Drinking water in Manhattan was tested at 13 sampling points, in addition to one test at the Newtown Sewage Treatment plant and pump station. Initial results of this drinking water sampling show that levels of asbestos are well below EPA's levels of concern.

    While FEMA has provided EPA with a Total Project Ceiling cost of slightly more than $83 million for the Agency's cleanup efforts in New York City and in at the Pentagon site, EPA currently is working with emergency funding of $23.7 million. If costs exceed this level, FEMA will authorize EPA to tap additional funding in increments of $15 million. As part of the additional funding to be provided by FEMA, EPA will be responsible for any hazardous waste disposal, general site safety and providing sanitation facilities for many of the search and rescue workers to wash the dust off following their shifts. EPA is coordinating with both the U.S. Air Force Center for Environmental Excellence and the U.S. Coast Guard to quickly implement these additional responsibilities to ensure that search and rescue personnel are provided with the maximum support and protection from hazardous materials that may be found during their mission.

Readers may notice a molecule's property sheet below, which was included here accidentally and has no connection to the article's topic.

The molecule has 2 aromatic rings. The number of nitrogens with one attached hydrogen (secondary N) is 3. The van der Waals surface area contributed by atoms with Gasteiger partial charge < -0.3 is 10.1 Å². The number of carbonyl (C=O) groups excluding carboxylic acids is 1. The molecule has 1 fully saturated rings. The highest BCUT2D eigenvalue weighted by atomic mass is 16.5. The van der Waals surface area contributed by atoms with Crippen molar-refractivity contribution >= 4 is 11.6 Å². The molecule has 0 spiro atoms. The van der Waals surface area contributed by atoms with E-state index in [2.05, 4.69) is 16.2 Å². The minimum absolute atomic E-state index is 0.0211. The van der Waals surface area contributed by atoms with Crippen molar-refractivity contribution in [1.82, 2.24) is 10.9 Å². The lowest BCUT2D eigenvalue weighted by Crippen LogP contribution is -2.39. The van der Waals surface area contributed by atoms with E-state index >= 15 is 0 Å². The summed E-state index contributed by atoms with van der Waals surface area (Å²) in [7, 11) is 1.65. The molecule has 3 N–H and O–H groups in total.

At the Pentagon explosion site in Arlington Va., EPA has also been involved in a variety of monitoring of air and water quality. All ambient air monitoring results, both close to the crash site and in the general vicinity, have shown either no detection of asbestos or levels that fall well below the Agency's level of concern. Testing of runoff water from the disaster site does not show elevated levels of contaminants. Given the large numbers of Department of Defense (DOD) employees returning to work this week, EPA has worked closely with officials from DOD and from the Occupational Safety and Health Administration (OSHA) to evaluate air and drinking water quality and to be certain that the workplace environment will be safe.